Bob Aaron firstname.lastname@example.org
The Canadian condominium industry and the real estate bar lost one of its towering giants last weekend with the passing of Mark Freedman, a senior partner at Harris, Sheaffer LLP in North York.
Freedman, who was 55, was one of Ontario’s best-known lawyers in the areas of land development and condominium projects. He also specialized in construction and development financing for major financial institutions, and acted as general counsel to many condominium corporations.
He frequently lectured on real estate-related issues at the Canadian Institute, the Law Society of Upper Canada, the Ontario Bar Association and the Canadian Condominium Institute.
Freedman was an instructor in the real estate section of the Bar Admission Course from 1994 to 2005 and had been qualified as an expert witness in condominium law in proceedings before the Ontario Superior Court of Justice and the Ontario Municipal Board.
Freedman wrote many of the developer purchase and sale agreements signed over the years by tens of thousands of condominium buyers in Ontario. I always found Freedman-written offers to be fairly balanced between the interests of the builder and the consumer.
One of his foremost accomplishments was co-writing, with Harry Herskowitz, Condominiums in Ontario: A Practical Analysis of the New Legislation, a massive 720-page book jointly published by the Law Society of Upper Canada and the Ontario Bar Association. In my 2001 review of the book in this column, I called it the “War and Peace of condo literature.”
Freedman named The National Gaucher Foundation as recipient of his royalties from the book, to benefit research into the lipid-storage disorder at the Hospital for Sick Children in Toronto.
Herskowitz described Freedman as one of his best friends in law. He was “a true Renaissance man. He lived life to the fullest and always treated others as they would want to be treated.”
Stephen Karr was one of Freedman’s close friends and his law partner at Harris, Sheaffer.
“He was a brilliant lawyer and great mentor for the profession,” Karr said. He also reminded me that Freedman was one of the original members of the Canadian Condominium Institute, and made a huge contribution to the creation of the new Condominium Act, which came into force in 2001.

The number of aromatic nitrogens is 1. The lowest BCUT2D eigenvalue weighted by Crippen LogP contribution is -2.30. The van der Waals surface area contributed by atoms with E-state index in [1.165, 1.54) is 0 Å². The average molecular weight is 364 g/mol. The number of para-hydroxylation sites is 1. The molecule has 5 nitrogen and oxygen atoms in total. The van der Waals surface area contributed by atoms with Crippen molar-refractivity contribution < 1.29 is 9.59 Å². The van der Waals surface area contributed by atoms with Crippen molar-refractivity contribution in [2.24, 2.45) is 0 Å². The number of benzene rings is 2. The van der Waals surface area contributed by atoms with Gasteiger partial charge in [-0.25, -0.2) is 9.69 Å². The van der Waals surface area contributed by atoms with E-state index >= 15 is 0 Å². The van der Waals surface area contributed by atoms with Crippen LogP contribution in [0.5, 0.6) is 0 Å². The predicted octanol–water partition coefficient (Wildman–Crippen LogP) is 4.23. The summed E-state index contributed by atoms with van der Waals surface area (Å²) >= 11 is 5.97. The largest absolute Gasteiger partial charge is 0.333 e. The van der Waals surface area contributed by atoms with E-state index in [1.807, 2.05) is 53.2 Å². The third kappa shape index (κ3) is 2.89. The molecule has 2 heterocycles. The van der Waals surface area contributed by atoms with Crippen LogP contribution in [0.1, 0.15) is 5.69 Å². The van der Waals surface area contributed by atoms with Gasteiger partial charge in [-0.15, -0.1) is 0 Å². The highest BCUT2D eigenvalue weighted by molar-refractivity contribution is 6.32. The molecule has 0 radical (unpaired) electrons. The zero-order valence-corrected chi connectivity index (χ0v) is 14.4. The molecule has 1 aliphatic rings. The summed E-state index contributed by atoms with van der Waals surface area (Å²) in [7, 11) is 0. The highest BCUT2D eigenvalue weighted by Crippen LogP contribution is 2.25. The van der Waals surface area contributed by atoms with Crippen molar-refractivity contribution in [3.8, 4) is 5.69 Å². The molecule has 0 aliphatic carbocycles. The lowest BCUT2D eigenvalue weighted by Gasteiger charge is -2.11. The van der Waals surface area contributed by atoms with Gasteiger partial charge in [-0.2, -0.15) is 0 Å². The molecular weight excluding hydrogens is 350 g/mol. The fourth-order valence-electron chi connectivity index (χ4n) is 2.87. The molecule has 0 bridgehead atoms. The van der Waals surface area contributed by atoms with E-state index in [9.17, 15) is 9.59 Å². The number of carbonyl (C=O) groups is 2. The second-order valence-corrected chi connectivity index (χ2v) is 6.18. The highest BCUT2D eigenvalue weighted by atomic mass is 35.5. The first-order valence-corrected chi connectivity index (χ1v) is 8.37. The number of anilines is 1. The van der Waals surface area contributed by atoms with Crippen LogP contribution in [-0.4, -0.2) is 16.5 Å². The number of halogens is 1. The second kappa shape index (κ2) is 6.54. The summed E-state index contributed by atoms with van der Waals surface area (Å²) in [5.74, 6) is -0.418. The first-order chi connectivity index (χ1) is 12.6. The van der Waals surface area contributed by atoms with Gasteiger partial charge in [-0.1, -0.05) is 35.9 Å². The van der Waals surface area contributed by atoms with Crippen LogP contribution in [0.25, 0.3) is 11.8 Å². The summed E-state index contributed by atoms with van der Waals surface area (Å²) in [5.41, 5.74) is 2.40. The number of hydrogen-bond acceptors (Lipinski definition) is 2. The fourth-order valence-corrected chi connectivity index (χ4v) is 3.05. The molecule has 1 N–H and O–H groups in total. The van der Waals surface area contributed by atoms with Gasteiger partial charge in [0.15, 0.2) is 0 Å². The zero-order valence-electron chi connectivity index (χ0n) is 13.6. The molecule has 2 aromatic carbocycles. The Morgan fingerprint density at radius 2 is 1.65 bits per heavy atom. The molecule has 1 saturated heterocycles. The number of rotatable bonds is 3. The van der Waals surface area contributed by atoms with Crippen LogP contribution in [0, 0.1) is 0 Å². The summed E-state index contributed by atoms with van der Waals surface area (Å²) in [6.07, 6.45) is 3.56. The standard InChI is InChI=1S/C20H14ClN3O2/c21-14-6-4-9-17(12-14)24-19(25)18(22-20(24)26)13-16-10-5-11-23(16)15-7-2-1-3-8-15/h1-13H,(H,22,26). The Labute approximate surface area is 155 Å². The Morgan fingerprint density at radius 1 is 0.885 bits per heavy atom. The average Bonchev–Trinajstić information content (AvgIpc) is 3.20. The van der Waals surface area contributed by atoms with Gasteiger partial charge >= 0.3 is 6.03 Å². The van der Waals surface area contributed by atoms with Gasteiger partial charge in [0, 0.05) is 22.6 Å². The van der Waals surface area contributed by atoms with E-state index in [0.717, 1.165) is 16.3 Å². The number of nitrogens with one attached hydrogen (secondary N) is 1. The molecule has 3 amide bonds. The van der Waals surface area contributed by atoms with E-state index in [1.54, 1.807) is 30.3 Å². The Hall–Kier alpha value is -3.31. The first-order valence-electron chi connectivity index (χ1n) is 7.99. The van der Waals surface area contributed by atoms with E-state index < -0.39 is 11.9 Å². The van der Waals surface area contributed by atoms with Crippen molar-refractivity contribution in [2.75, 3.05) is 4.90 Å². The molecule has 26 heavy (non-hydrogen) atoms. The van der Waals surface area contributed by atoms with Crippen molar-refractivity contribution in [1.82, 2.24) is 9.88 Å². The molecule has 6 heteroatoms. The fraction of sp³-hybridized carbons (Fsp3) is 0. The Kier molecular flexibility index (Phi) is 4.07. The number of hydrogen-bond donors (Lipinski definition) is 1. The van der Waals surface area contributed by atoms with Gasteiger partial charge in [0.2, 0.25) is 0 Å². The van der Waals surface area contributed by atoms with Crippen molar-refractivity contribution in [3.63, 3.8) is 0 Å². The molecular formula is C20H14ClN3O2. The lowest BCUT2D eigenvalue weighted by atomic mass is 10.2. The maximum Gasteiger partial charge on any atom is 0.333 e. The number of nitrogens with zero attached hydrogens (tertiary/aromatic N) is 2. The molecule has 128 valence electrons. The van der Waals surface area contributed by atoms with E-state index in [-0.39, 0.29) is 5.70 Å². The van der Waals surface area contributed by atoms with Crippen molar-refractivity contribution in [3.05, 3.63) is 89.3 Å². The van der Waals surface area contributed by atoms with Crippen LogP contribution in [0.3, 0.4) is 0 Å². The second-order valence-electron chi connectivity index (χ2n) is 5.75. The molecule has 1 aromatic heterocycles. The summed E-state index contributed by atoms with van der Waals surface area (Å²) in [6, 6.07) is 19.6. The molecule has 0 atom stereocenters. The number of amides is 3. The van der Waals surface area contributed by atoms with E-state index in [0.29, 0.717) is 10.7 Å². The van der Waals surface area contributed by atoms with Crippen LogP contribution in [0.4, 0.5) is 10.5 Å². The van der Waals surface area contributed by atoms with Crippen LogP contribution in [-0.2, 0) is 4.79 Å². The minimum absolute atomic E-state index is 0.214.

Stanley Z. Grossman is a lawyer for developers in Toronto.
“He was a friend for so many years who was always available to take a phone call, share his knowledge and mentor all who reached out to him,” Grossman says of Freedman on a memorial website (benjamins.ca).
“The legal profession has lost a man of distinction who epitomized all of the values each of us aspire to.
“The condominium bar has lost a leading voice, a man of great wisdom, practicality and sensibility the proportions of which cannot truly be measured. Mark’s strength and resolve through years of adversity with health issues is difficult to fathom. Mark always offered a gracious welcome and a greeting with a smile. He was a ‘mensch’ and all who knew him mourn his passing. His wisdom and teachings will always surround us.”
On the same website, Toronto lawyer Leor Margulies wrote: “We will all miss Mark as a friend, an advocate, a fellow real estate lawyer and above all, a fine human being. He cared deeply about people, whether they were his clients, friends, family or fellow lawyers or partners. … We in the real estate and legal world will be missing some very big shoes to fill.”
Freedman is survived by his wife, Judy, parents Robert and Selma Freedman and brothers Alan and Bert and their wives, along with countless clients, friends and admirers in the condominium industry and the real estate bar.
The family has requested that memorial donations be made to the Centre for Gaucher Disease at the Mount Sinai Hospital Foundation, 416-586-8203 ext. 2955.